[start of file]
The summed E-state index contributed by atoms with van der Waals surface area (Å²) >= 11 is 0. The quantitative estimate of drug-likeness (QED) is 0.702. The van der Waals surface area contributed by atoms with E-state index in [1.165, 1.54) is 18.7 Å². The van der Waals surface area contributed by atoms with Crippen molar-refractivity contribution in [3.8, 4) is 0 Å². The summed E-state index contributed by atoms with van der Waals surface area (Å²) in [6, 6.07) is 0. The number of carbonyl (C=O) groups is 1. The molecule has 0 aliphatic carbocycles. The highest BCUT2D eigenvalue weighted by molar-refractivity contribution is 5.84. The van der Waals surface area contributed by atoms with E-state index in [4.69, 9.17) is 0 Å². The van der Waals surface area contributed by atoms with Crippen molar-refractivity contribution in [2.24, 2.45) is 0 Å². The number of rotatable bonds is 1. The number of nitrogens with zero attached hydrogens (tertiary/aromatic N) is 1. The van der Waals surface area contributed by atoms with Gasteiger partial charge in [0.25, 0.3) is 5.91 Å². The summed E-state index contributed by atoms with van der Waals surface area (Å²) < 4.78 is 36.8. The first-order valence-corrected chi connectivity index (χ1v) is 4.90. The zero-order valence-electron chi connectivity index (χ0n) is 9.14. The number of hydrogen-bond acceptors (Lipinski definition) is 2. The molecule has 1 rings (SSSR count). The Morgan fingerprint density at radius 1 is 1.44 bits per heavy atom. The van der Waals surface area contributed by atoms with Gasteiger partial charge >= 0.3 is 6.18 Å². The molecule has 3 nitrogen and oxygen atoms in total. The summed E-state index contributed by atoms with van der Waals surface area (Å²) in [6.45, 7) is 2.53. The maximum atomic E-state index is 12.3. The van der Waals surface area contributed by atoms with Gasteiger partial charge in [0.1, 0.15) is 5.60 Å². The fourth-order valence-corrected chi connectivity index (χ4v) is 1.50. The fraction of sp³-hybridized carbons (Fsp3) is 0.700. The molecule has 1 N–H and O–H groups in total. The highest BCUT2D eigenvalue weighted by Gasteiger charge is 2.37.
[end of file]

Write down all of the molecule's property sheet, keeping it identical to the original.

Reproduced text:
The summed E-state index contributed by atoms with van der Waals surface area (Å²) >= 11 is 0. The quantitative estimate of drug-likeness (QED) is 0.702. The van der Waals surface area contributed by atoms with E-state index in [1.165, 1.54) is 18.7 Å². The van der Waals surface area contributed by atoms with Crippen molar-refractivity contribution in [3.8, 4) is 0 Å². The summed E-state index contributed by atoms with van der Waals surface area (Å²) in [6, 6.07) is 0. The number of carbonyl (C=O) groups is 1. The molecule has 0 aliphatic carbocycles. The highest BCUT2D eigenvalue weighted by molar-refractivity contribution is 5.84. The van der Waals surface area contributed by atoms with E-state index in [4.69, 9.17) is 0 Å². The van der Waals surface area contributed by atoms with Crippen molar-refractivity contribution in [2.24, 2.45) is 0 Å². The number of rotatable bonds is 1. The number of nitrogens with zero attached hydrogens (tertiary/aromatic N) is 1. The van der Waals surface area contributed by atoms with Gasteiger partial charge in [0.25, 0.3) is 5.91 Å². The summed E-state index contributed by atoms with van der Waals surface area (Å²) < 4.78 is 36.8. The first-order valence-corrected chi connectivity index (χ1v) is 4.90. The zero-order valence-electron chi connectivity index (χ0n) is 9.14. The number of hydrogen-bond acceptors (Lipinski definition) is 2. The molecule has 1 rings (SSSR count). The Morgan fingerprint density at radius 1 is 1.44 bits per heavy atom. The van der Waals surface area contributed by atoms with Gasteiger partial charge >= 0.3 is 6.18 Å². The molecule has 3 nitrogen and oxygen atoms in total. The summed E-state index contributed by atoms with van der Waals surface area (Å²) in [6.45, 7) is 2.53. The maximum atomic E-state index is 12.3. The van der Waals surface area contributed by atoms with Gasteiger partial charge in [0.1, 0.15) is 5.60 Å². The fourth-order valence-corrected chi connectivity index (χ4v) is 1.50. The fraction of sp³-hybridized carbons (Fsp3) is 0.700. The molecule has 1 N–H and O–H groups in total. The highest BCUT2D eigenvalue weighted by Gasteiger charge is 2.37.